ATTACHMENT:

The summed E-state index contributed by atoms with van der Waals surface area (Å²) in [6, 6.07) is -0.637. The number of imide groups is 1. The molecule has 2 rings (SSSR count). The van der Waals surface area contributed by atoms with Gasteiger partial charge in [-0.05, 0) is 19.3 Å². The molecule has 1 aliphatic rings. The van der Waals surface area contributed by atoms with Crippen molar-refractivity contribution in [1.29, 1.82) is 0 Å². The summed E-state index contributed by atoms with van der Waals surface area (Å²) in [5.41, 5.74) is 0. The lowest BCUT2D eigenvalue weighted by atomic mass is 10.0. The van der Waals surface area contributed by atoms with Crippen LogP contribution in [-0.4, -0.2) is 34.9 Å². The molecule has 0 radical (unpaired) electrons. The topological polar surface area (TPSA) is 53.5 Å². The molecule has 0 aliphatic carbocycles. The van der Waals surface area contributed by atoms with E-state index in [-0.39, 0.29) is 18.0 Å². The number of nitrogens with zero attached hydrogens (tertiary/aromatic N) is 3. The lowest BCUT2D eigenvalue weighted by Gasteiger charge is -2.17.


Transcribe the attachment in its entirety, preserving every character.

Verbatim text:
The summed E-state index contributed by atoms with van der Waals surface area (Å²) in [6, 6.07) is -0.637. The number of imide groups is 1. The molecule has 2 rings (SSSR count). The van der Waals surface area contributed by atoms with Gasteiger partial charge in [-0.05, 0) is 19.3 Å². The molecule has 1 aliphatic rings. The van der Waals surface area contributed by atoms with Crippen molar-refractivity contribution in [1.29, 1.82) is 0 Å². The summed E-state index contributed by atoms with van der Waals surface area (Å²) in [5.41, 5.74) is 0. The lowest BCUT2D eigenvalue weighted by atomic mass is 10.0. The van der Waals surface area contributed by atoms with Crippen LogP contribution in [-0.4, -0.2) is 34.9 Å². The molecule has 0 radical (unpaired) electrons. The topological polar surface area (TPSA) is 53.5 Å². The molecule has 0 aliphatic carbocycles. The van der Waals surface area contributed by atoms with E-state index in [-0.39, 0.29) is 18.0 Å². The number of nitrogens with zero attached hydrogens (tertiary/aromatic N) is 3. The lowest BCUT2D eigenvalue weighted by Gasteiger charge is -2.17.